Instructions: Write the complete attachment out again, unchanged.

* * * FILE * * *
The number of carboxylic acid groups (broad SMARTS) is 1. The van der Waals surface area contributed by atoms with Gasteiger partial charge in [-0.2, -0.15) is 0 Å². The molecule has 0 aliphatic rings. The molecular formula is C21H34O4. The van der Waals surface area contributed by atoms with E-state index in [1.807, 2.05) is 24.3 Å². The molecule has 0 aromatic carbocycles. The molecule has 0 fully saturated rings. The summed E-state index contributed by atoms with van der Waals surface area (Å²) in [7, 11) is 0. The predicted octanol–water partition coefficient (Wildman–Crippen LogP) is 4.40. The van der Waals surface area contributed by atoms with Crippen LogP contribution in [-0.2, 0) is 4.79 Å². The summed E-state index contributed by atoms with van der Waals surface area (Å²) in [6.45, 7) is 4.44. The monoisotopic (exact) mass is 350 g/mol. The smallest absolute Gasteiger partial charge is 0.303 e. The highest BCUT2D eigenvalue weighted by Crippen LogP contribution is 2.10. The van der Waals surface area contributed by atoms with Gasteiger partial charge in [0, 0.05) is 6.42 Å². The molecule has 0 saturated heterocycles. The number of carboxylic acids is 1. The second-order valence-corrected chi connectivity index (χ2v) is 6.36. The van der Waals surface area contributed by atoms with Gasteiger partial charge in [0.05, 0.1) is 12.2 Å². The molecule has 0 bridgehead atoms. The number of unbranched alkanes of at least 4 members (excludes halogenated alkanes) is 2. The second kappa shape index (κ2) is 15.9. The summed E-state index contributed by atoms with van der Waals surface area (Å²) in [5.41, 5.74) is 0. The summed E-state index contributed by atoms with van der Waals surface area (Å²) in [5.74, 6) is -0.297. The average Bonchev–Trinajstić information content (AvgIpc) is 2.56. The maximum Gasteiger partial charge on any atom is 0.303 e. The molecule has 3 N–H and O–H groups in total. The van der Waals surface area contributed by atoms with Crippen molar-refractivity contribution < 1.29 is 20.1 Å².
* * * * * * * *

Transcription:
The number of carboxylic acid groups (broad SMARTS) is 1. The van der Waals surface area contributed by atoms with Gasteiger partial charge in [-0.2, -0.15) is 0 Å². The molecule has 0 aliphatic rings. The molecular formula is C21H34O4. The van der Waals surface area contributed by atoms with E-state index in [1.807, 2.05) is 24.3 Å². The molecule has 0 aromatic carbocycles. The molecule has 0 fully saturated rings. The summed E-state index contributed by atoms with van der Waals surface area (Å²) in [7, 11) is 0. The predicted octanol–water partition coefficient (Wildman–Crippen LogP) is 4.40. The van der Waals surface area contributed by atoms with Crippen LogP contribution in [-0.2, 0) is 4.79 Å². The summed E-state index contributed by atoms with van der Waals surface area (Å²) in [6.45, 7) is 4.44. The monoisotopic (exact) mass is 350 g/mol. The smallest absolute Gasteiger partial charge is 0.303 e. The highest BCUT2D eigenvalue weighted by Crippen LogP contribution is 2.10. The van der Waals surface area contributed by atoms with Gasteiger partial charge in [0, 0.05) is 6.42 Å². The molecule has 0 saturated heterocycles. The number of carboxylic acids is 1. The second-order valence-corrected chi connectivity index (χ2v) is 6.36. The van der Waals surface area contributed by atoms with Gasteiger partial charge in [0.05, 0.1) is 12.2 Å². The molecule has 0 bridgehead atoms. The number of unbranched alkanes of at least 4 members (excludes halogenated alkanes) is 2. The second kappa shape index (κ2) is 15.9. The summed E-state index contributed by atoms with van der Waals surface area (Å²) in [5.41, 5.74) is 0. The summed E-state index contributed by atoms with van der Waals surface area (Å²) in [5.74, 6) is -0.297. The average Bonchev–Trinajstić information content (AvgIpc) is 2.56. The maximum Gasteiger partial charge on any atom is 0.303 e. The molecule has 3 N–H and O–H groups in total. The van der Waals surface area contributed by atoms with Crippen molar-refractivity contribution < 1.29 is 20.1 Å².